And my heart goes out to the teams that were trying to find a more sustainable cadence for this, but will never get the chance to find the equilibrium of demand and labor costs, as they were trying to before corporate maneuvering pulled the plug. (They had announced lowering the number of voyages to two per week for later in the year, in an attempt to condense the existing demand, but the newly announced closure date is before any such adjustments could be attempted.)

More has been said about cost than I'd ever care to say, but honestly, knowing what it was, I expected it to cost more. Putting a price on a full cast of broadway-caliber actors for two days, giving you a once-in-a-lifetime experience you will remember long past the time you'd have forgotten any vacation -- it's a different kind of calculation. It also doesn't help that many online outlets flat-out lied about the price. Grab four of your fellow fans, and you can have a real adventure in your favorite fictional world for around $1,400. Aspirationally priced, but as they would say about a film, "it's all on the screen," and I haven't met anyone among the thousands of voyagers I've talked to over the last fourteen months who says it was not worth it for them. To have a character tap them on the shoulder and say "I need your help," and be swept up in a totally original story that's canon to a universe they love.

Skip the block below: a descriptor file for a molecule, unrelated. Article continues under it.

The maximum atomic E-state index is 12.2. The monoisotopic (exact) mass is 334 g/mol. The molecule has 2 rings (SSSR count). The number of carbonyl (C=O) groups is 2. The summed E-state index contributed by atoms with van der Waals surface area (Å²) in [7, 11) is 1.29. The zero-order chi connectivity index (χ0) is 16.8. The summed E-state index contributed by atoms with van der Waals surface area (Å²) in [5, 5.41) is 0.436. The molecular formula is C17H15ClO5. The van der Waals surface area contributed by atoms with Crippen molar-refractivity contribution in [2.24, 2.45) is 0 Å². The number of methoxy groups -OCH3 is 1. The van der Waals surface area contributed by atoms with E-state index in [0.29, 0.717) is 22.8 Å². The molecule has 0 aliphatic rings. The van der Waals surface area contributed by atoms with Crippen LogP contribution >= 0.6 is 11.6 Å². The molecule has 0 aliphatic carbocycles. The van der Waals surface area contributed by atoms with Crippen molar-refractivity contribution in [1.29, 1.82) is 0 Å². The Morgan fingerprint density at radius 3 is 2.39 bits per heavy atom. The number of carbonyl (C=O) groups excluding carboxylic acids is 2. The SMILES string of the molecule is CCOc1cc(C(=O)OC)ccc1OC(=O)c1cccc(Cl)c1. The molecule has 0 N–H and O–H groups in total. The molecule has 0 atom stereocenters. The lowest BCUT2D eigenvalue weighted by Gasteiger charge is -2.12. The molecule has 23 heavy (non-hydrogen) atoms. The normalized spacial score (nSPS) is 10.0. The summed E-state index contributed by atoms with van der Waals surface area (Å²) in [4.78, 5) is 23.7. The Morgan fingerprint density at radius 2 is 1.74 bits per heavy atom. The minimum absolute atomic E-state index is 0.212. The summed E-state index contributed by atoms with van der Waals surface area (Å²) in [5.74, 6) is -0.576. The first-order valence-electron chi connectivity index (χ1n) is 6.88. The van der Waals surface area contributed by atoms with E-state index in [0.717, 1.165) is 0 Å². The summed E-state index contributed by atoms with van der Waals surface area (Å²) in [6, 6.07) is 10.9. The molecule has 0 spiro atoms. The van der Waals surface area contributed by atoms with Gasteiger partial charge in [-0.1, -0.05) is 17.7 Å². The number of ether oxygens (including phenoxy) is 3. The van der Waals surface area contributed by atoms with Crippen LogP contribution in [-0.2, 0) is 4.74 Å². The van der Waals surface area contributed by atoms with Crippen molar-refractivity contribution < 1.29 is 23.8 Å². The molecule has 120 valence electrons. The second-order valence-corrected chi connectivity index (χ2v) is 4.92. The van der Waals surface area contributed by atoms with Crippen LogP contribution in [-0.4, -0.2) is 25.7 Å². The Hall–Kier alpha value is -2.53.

I'm sad it is closing, and I'm worried what it will mean for my industry, but I'm so glad it existed.
 
I thought that the theming was pretty good for what it was. I've seen a lot of complaints about how it didn't look Star Wars but what could they have done differently to make it more Star Wars looking? It's not like we've seen the likes of this in any of the movies or shows to date. Overall, we've had very few glimpses of what civilian luxury starships look like in the Star Wars universe.
Well, that's just it. How are we supposed to associate with SW something we've never seen in SW?
 
I'm SO glad it's closing! It was nothing more than a preening peacock strutting around and throwing it's over the top prices in your face and trying to gouge for every penny in your pocket.
 
Overall, we've had very few glimpses of what civilian luxury starships look like in the Star Wars universe.
Maybe not in starships particularly, but there have been plenty of views of luxury accommodations inside buildings ... in ESB, TPM, AOTC, ROTS and in TLJ.